2 week hiatus

My dearest readers,

I apologize for my two weeks of not posting, but I was working for internal Drive‘s programming academy, a two-week program where kids go to learn how to program while also experiencing a camp atmosphere. I have to say, being an instructor was challenging, but very fun. I now have a lot more respect for my professors in terms of physical endurance and patience. I walk to DePaul and back every day during the school year and I dance; I think it’s safe to say my legs have pretty high endurance. That’s not the case when I taught. The first day of teaching, I was giving lecture and after 3 hours my legs were killing me. It was painful to walk and they hurt the rest of the day. After a couple days I had to sit down and let one of my co-instructors give lecture because my legs just couldn’t take it. Professors have to have the legs of gods. It’s the only reasonable explanation! I don’t know how they do it.

I worked at Lake Forest College the past two weeks, and I can’t wait to work again in two weeks when I go to Princeton University! As a forewarning, I will not be posting entries for that two-week session, as well. I work almost 15-hour days, so there’s just no time for me to be writing. That window of free time is used for sleeping and sleeping only!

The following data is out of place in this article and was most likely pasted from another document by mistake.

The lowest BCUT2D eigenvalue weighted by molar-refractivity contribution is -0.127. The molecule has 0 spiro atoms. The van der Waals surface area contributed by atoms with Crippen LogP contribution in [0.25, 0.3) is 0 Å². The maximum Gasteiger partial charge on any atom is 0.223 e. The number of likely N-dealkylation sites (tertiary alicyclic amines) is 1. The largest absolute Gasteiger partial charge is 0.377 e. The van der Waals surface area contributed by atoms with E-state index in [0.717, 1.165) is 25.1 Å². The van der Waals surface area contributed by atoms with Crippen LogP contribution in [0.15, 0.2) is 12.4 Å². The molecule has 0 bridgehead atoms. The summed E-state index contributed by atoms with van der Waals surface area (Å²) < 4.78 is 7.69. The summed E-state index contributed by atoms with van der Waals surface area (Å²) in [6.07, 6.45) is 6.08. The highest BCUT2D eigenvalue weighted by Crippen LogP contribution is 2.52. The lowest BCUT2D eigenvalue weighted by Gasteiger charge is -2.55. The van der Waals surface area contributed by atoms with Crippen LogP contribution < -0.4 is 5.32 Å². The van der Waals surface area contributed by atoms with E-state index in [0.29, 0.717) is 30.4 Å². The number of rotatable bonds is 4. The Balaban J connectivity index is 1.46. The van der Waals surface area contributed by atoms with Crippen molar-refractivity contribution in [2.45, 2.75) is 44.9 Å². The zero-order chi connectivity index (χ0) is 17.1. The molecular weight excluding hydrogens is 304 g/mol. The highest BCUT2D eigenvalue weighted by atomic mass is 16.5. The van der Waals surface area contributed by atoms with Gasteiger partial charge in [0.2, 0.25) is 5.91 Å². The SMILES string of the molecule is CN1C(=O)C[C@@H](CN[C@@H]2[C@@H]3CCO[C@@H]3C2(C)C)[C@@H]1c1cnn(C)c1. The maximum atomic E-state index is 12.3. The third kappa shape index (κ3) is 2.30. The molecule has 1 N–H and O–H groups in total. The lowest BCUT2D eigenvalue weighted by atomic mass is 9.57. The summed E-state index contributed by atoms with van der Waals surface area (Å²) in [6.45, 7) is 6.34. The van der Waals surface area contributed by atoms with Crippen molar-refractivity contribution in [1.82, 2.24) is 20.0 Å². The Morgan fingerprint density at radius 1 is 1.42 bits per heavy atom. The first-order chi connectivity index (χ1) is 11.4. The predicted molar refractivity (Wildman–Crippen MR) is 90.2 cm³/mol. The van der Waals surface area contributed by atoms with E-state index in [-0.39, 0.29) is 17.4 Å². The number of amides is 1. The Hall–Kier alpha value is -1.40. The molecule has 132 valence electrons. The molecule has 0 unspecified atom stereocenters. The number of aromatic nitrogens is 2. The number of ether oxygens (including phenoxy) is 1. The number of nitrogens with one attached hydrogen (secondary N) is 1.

But let’s move on to something a little more relaxing… VACATION!!! It’s that time of year where I take a trip down to Florida with my family, and I couldn’t be more excited. To celebrate, I’ll be reblogging my Vacationing 101 entries from last year in the next couple of days.

Expect a review of Animal Crossing: New Leaf next Monday!

Just sayin’.

April Fool’s!

Okay, SO, my last blog post (for any who didn’t know) was an April Fool’s joke I played on my parents. It was a success (and to add icing to the cake, I got my girlfriend, too!). I actually passed all of my classes and got good grades. LOL.

My parents pointed out that, while the joke was very good, some people (potential employers, current employers, etc…) may see that blog post and take it seriously, so I’m making this special follow-up post to make sure no one believes that post.

That is all.

Just Sayin’

Global Game Jam 2013: My Experience

Last weekend, I participated in Global Game Jam 2013, an event where, in the span of one weekend, people from around the globe makes games. And let me tell you, it was an awesome experience!